I get a succession of visitors to Spring Cottage and it’s rather like revealing a glimpse of your soul. My last one was young and had olive skin, golden eyes and the sort of Italian accent women dream of. A garden designer, who actually knew his plants, he adored minimalist gardens with simple green schemes like those often designed by Tom Stuart Smith and a Spanish designer I had to Google after he’d left – Fernando Caruncho. What a name!
Italian gardens are often green and sculpted: they soothe the eye in summer when the landscape is often parched. Conversely they warm you up in winter when skies may be grey, even in Italy. Green and elegant is nothing new and not always the province of the Italians either. Gertrude Jekyll (1832 – 1932), artist turned gardener, famously used bergenias ( or elephant’s ears ) and allowed a fine-leafed, black-stemmed aster called A.divaricatus to tumble over them at Munstead Wood. I use it here with box balls on the shady side of the summer borders. I adore ferns in the woodland garden, which is a cool retreat in summer. I wonder if my Italian visitor noticed my quieter corners.
At Brodsworth Hall near Doncaster in Yorkshire ( www.english-heritage.org.uk/Brodsworth ) you get Italian style in a northern climate because the man who built the house and garden between 1861 and 1863, Charles Thellusson, was born in Florence in 1822. He was heir to a famously disputed fortune, over which a protracted, very public battle was fought in the High Court for almost 60 years. The dispute partly inspired Jarndyce and Jarndyce, the interminable case at the heart of Charles Dickens’s Bleak House. The garden is full of clipped evergreens and particularly good on a bright winter’s day, when it has an Italian elegance.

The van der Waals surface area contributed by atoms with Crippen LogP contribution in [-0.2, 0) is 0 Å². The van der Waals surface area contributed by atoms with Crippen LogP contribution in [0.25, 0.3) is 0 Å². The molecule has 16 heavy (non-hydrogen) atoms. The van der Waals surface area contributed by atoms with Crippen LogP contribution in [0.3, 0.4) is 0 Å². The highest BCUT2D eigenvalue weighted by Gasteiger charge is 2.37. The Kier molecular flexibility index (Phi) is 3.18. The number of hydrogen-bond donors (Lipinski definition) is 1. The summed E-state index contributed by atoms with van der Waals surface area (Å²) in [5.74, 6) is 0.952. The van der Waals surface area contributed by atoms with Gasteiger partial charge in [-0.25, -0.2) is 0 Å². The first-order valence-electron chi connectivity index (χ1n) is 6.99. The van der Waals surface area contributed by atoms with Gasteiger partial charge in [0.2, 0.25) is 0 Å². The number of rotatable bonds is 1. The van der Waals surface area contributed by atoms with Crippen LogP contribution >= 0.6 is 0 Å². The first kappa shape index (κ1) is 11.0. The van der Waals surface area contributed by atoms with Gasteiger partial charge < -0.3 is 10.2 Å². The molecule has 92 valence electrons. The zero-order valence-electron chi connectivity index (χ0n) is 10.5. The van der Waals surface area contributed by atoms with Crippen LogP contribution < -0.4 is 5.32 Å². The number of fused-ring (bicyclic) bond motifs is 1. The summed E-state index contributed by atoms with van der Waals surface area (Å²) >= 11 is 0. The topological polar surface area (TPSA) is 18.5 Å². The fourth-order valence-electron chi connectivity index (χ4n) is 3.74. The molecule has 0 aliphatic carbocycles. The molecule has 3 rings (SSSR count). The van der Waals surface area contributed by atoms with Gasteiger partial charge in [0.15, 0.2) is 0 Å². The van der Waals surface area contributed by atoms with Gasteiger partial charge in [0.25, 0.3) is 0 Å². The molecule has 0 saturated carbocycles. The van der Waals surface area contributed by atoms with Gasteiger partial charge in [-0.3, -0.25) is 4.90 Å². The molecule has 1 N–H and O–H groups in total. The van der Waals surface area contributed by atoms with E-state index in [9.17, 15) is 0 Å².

I don’t really do elegance and by the second half of summer my Spring Cottage garden is undergoing a metamorphosis from a pastel English debutante, full of roses, peonies and campanula, to colourful butterfly. The colour schemes include most gardeners’ bête noire – vivid orange. By mid-August it reaches a crescendo with the emergence of a bright-orange poker called Kniphofia ‘Prince Igor’. Right now, the bright-red flowers of Crocosmia ‘Lucifer’ and a black-stemmed sunny-yellow heliopsis called ‘Summer Nights’ are kicking off the show.
I admit that this part of my garden is as brash as a Henry James heroine and I blame my mother. She gave birth to me at the end of July, rather than in late-August when I should have been born. Arriving at the correct time I might have been a precise Virgo, that means fussy in real terms I think. I’d be helpful too, which is astrological code for interferring I think. My garden would be neat and orderly and very controlled.
My garden is straining at the leash, like a dog on heat, and it will soon break away because I’m a Leo. I have all the annoying traits. I’m full of energy and I like to make things right. I’m honest to a fault and being from Yorkshire compounds the situation. I’ve lost count of the time friends have said tell it like it is Val. I’m loyal and generous, well as generous as any Yorkshire-bred person can be. So I’m drawn to colours that say sunshine.
I wish more gardeners would embrace the sunshine spectrum of orange, yellow and red. You can use it in two ways. Play safe and blend it together so that it radiates sunshine and harmony, like blends of closely allied colours always do. Or you can add a contrast to create floral fireworks, because opposites cause a clash. You can probably guess what I do. I add blues and purples to the sunny mix, to get vital energy into my borders. I use Agastache ‘Black Adder’ and Aconitum ‘Spark’s Variety’ among the yellows and oranges and I have lots of dusky foliage courtesy of an American aster which has almost-black foliage and stems. Now renamed Symphyotrichon laeve ‘Calliope’, it will soon produce lavender flowers helped along by the European hybrid Aster x frikartii ‘Mönch’, a vision of blue. I love this autumn border and, as the days diminish and the light levels drop, the colours pulsate.
My garden gives me the perfect opportunity to express my personality in a creative way, to be true to myself. If my Italian visitor found the garden overwhelming, he was too polite to say so. He did like the warm flapjacks straight from the oven though. And he is coming again.